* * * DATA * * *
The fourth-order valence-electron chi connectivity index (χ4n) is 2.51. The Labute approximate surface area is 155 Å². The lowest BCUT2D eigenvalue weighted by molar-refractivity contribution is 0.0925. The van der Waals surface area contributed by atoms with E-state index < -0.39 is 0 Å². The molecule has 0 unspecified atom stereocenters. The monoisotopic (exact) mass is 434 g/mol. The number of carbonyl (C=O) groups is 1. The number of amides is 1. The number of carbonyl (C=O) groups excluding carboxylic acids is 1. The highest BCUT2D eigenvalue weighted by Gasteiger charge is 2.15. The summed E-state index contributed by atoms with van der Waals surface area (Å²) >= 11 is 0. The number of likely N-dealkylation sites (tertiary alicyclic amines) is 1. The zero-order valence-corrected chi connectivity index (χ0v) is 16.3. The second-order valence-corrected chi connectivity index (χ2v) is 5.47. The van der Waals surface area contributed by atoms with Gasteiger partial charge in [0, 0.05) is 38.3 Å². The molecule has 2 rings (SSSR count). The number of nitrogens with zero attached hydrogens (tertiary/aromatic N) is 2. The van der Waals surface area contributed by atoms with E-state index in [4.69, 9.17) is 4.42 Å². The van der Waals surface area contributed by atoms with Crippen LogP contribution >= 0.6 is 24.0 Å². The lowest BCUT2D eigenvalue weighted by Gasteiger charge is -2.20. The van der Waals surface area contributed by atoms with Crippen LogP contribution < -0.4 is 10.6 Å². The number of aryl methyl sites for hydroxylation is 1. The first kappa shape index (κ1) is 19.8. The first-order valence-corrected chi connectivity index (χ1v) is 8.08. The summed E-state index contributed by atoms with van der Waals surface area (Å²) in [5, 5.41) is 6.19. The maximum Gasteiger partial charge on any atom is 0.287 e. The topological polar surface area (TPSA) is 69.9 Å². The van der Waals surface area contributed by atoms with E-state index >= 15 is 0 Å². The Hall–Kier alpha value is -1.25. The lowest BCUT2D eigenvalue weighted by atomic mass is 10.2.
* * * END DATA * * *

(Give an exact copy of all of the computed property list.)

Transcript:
The fourth-order valence-electron chi connectivity index (χ4n) is 2.51. The Labute approximate surface area is 155 Å². The lowest BCUT2D eigenvalue weighted by molar-refractivity contribution is 0.0925. The van der Waals surface area contributed by atoms with E-state index < -0.39 is 0 Å². The molecule has 0 unspecified atom stereocenters. The monoisotopic (exact) mass is 434 g/mol. The number of carbonyl (C=O) groups is 1. The number of amides is 1. The number of carbonyl (C=O) groups excluding carboxylic acids is 1. The highest BCUT2D eigenvalue weighted by Gasteiger charge is 2.15. The summed E-state index contributed by atoms with van der Waals surface area (Å²) >= 11 is 0. The number of likely N-dealkylation sites (tertiary alicyclic amines) is 1. The zero-order valence-corrected chi connectivity index (χ0v) is 16.3. The second-order valence-corrected chi connectivity index (χ2v) is 5.47. The van der Waals surface area contributed by atoms with Gasteiger partial charge in [0, 0.05) is 38.3 Å². The molecule has 2 rings (SSSR count). The number of nitrogens with zero attached hydrogens (tertiary/aromatic N) is 2. The van der Waals surface area contributed by atoms with E-state index in [4.69, 9.17) is 4.42 Å². The van der Waals surface area contributed by atoms with Crippen LogP contribution >= 0.6 is 24.0 Å². The lowest BCUT2D eigenvalue weighted by Gasteiger charge is -2.20. The van der Waals surface area contributed by atoms with Crippen LogP contribution < -0.4 is 10.6 Å². The number of aryl methyl sites for hydroxylation is 1. The first kappa shape index (κ1) is 19.8. The first-order valence-corrected chi connectivity index (χ1v) is 8.08. The summed E-state index contributed by atoms with van der Waals surface area (Å²) in [5, 5.41) is 6.19. The maximum Gasteiger partial charge on any atom is 0.287 e. The topological polar surface area (TPSA) is 69.9 Å². The van der Waals surface area contributed by atoms with E-state index >= 15 is 0 Å². The Hall–Kier alpha value is -1.25. The lowest BCUT2D eigenvalue weighted by atomic mass is 10.2.